It’s Christmas time.

The time of giving and receiving of gifts. Some people love this exchange and other’s dread it. But I was wondering why we do it at all?

Why do we exchange gifts?

Some believe that God was the initial giver. He gave His Son to the world.

Some also believe in a wealthy bishop named St. Nicholas who secretly enjoyed giving gifts to people in need. A famous story about St. Nicholas, tells of a poor man who had no money to give to his three daughters on their wedding day. St Nicholas dropped bags of gold into the stockings which the girls had left to dry by the fire. The sisters found the gold and ever since, children have hung up stockings on Christmas Eve hoping that they will be filled with presents by Christmas morning.

We all know how it feels to give to others. I think we are wired by God to enjoy it.

Recently, I was in Guatemala with Hope Ignited hosting a medical clinic and doing community development projects. We had a small team of 7 people and of that team, 3 people had never been on a trip like this before. So, I wanted to capture some of the highlights of that trip which I was able to experience.

The Greatest Payment Ever

pink Gerber daisy

We were made aware of a young father in the village that was dying of cancer and would soon leave a widow and several young children. Our team went to his home and found him in bed with a horrible multicolored tumor on his leg the size of a soccer ball.

The room was dark but we were able to discern that the man was in his early 40’s. The room had a stale stench of sickness that was indescribable. One member of our team was a doctor. Rachel Jamison, is a pediatrician and also Chuck Jamison’s daughter in law.

She examined the young man and spoke with his wife as we gathered around him in prayer. We laid hands on the man as Chuck anointed him with oil as a sign of divine love. Many in the team felt the loving presence of the Holy Spirit as we spent time just loving on this man and praying with his family. It was a very powerful and emotional moment for everyone.

As we left, walking up the hill toward our van, one of the man’s young daughters came rushing up to Rachel. With a big smile, she handed Rachel a single flower as a gift of thanks for caring for her father.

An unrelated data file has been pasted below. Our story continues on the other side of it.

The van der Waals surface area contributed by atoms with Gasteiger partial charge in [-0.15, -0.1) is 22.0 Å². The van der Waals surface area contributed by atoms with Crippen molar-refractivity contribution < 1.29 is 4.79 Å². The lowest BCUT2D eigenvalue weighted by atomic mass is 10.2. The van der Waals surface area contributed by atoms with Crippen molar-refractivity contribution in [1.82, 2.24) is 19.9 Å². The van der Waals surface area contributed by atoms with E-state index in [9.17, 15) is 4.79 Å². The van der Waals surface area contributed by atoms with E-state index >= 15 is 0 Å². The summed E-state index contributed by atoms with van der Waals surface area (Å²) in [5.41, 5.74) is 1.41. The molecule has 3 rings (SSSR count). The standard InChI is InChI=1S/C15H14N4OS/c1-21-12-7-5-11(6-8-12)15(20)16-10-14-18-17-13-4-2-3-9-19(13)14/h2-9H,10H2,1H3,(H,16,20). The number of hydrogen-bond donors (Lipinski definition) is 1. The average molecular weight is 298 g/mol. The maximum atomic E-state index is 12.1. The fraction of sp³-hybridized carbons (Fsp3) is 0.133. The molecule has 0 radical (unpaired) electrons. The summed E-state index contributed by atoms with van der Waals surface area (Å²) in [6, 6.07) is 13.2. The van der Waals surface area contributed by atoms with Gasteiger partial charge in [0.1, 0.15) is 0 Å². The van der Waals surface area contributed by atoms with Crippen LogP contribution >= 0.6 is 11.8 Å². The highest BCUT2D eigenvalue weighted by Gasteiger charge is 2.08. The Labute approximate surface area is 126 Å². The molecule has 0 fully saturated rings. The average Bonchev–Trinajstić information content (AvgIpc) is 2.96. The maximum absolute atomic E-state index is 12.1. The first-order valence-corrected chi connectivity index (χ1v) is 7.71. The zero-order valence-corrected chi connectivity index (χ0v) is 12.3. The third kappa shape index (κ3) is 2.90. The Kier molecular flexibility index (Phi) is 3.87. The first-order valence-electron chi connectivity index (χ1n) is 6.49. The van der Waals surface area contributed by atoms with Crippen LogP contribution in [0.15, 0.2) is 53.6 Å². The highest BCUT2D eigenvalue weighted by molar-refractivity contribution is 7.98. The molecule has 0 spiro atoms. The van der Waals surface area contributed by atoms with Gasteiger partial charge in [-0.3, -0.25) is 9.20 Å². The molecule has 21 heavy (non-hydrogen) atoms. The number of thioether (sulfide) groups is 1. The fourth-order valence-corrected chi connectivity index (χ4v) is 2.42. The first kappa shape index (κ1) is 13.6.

I know doctors make a lot of money…but I don’t think anything will ever top the value of that single flower.

Stove building / Life changing

We also visited the home of a widow and her 3 children, all under the age of 8 living in a “home” of corrugated metal and plastic scraps. Each morning she leaves her home at 5am to catch a bus to go to work washing produce in a nearby village and does not return home until 7:30pm. The children are left unattended with only a few pennies to buy a small bag of junk food to sustain them. Her “home” had a pile of rocks where she could cook and a bucket and a rock to wash clothes on.

Frank Gray
Frank Gray

One member of our team, Frank Gray, a soft spoken man that had never been out of the U.S., volunteered to help build an indoor stove for the family.  He worked for two days with a Guatemalan masonry worker apart from the rest of the team. The work was dirty as they cleaned out a place for the stove. The area was full of spiders…which Frank is deathly afraid of!  With language barriers between Frank and the mason, and under the supervision of countless curious children that were trying to understand why he was working so hard to provide a valuable stove in a shack for a woman he had never met or seen, Frank got it done.

After two days of hard work, we all gathered in the “home” to light the stove for the first time. The children all gathered around to watch with excitement and smiles from ear to ear…but the biggest smile among them all was the smile on the face of Frank.

We never saw the widow during the time we were there, but it was evident that her life would be better…and I think… so will Frank’s.

The Hugging Pharmacist